Cuban Man Becomes the Sixth to Die in Ice Custody

Cuban+Man+Becomes+the+Sixth+to+Die+in+Ice+Custody

Ryan Dondanville, writer

As of a few days ago, a Cuban immigrant has officially been declared the sixth victim to die this year in ICE (U.S. Immigration and Customs Enforcement) custody. The man, whose name hasn’t been released to the public, died the 27th of January in a Florida Hospital, his death likely caused by cardiac arrest according to an anonymous source. The administration is close to surpassing the death toll of last years eight deaths, and the year has barely begun. Ice originally arrested him after being found guilty of theft, sentenced to fifteen days in jail. He first came to America in 1980, but four years later he had been convicted of felony heroin charges and aggravated assault with a weapon, which landed him ten years in prison.

 

Two days prior, on the Saturday before the 27th, ICE had also announced that another immigrant of british origin, Ben James Owen, had also died in ICE custody at the Baker County Detention Center in Macclenny, Florida. The stated cause of death was self-inflicted strangulation. However, the cause of death is still under investigation according to ICE. Owen had entered the U.S. in early July of 2019 on a temporary visa. Later on he had also been arrested on charges including aggravated stalking, domestic assault, violating the conditions of his pretrial release, and more. After he had been released from criminal custody on the 15th of January, Ice immediately took action by placing him in deportation proceedings. Back in December, an investigation began over the medical care immigrants were receiving. There were various reports of detainees receiving wrong medication, and improper medical treatment. How many more detained immigrants have to die before serious reform is brought to our Immigration and Customs Enforcement?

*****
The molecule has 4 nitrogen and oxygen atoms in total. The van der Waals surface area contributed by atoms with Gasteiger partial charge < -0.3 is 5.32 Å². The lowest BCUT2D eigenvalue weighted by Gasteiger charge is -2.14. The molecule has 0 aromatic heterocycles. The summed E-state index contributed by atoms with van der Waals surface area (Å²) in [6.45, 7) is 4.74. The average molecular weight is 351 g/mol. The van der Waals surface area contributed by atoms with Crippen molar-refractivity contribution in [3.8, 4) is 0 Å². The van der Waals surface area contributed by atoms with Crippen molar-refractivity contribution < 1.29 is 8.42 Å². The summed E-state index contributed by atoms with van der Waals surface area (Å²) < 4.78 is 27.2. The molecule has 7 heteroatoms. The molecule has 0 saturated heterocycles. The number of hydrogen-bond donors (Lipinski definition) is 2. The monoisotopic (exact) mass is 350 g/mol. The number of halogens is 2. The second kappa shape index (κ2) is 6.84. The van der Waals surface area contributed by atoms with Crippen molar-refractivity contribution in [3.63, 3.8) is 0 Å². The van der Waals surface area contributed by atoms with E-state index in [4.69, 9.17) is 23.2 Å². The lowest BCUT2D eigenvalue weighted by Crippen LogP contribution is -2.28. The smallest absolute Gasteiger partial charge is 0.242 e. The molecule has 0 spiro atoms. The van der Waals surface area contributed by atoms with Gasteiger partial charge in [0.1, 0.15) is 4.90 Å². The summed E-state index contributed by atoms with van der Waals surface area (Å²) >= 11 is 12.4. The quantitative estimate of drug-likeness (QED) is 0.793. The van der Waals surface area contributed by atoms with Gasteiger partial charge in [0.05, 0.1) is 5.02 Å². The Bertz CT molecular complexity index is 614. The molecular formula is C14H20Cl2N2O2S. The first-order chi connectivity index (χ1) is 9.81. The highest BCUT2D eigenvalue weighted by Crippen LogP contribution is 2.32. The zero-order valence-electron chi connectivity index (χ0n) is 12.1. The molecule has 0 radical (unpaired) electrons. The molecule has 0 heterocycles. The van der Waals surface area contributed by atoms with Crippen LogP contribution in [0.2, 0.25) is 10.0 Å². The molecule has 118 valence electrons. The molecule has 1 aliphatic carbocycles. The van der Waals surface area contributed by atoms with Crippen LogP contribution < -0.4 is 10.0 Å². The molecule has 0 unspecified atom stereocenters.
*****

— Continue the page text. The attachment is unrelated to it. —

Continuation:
For more details, check out this source reporting on these unfortunate events: https://www.buzzfeednews.com/article/hamedaleaziz/cuban-man-dies-ice-custody